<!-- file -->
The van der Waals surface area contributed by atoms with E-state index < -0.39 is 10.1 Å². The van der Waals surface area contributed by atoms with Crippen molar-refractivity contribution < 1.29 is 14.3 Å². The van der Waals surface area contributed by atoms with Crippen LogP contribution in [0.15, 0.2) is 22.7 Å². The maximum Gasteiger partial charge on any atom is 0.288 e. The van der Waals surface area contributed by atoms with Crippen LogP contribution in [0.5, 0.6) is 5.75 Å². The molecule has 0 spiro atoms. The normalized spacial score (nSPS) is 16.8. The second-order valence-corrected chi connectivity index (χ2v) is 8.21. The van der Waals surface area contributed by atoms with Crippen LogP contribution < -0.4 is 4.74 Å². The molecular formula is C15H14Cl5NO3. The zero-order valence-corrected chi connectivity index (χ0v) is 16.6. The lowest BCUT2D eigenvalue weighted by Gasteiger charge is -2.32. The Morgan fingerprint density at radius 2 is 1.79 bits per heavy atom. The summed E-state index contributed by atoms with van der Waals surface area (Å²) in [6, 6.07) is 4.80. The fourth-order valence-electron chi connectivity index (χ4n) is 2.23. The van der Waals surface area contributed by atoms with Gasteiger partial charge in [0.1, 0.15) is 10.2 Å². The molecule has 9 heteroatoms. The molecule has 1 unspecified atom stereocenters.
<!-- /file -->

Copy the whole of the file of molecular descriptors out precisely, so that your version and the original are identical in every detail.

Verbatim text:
The van der Waals surface area contributed by atoms with E-state index < -0.39 is 10.1 Å². The van der Waals surface area contributed by atoms with Crippen molar-refractivity contribution < 1.29 is 14.3 Å². The van der Waals surface area contributed by atoms with Crippen LogP contribution in [0.15, 0.2) is 22.7 Å². The maximum Gasteiger partial charge on any atom is 0.288 e. The van der Waals surface area contributed by atoms with Crippen LogP contribution in [0.5, 0.6) is 5.75 Å². The molecule has 0 spiro atoms. The normalized spacial score (nSPS) is 16.8. The second-order valence-corrected chi connectivity index (χ2v) is 8.21. The van der Waals surface area contributed by atoms with Crippen LogP contribution < -0.4 is 4.74 Å². The molecular formula is C15H14Cl5NO3. The zero-order valence-corrected chi connectivity index (χ0v) is 16.6. The lowest BCUT2D eigenvalue weighted by Gasteiger charge is -2.32. The Morgan fingerprint density at radius 2 is 1.79 bits per heavy atom. The summed E-state index contributed by atoms with van der Waals surface area (Å²) in [6, 6.07) is 4.80. The fourth-order valence-electron chi connectivity index (χ4n) is 2.23. The van der Waals surface area contributed by atoms with Gasteiger partial charge in [0.1, 0.15) is 10.2 Å². The molecule has 9 heteroatoms. The molecule has 1 unspecified atom stereocenters.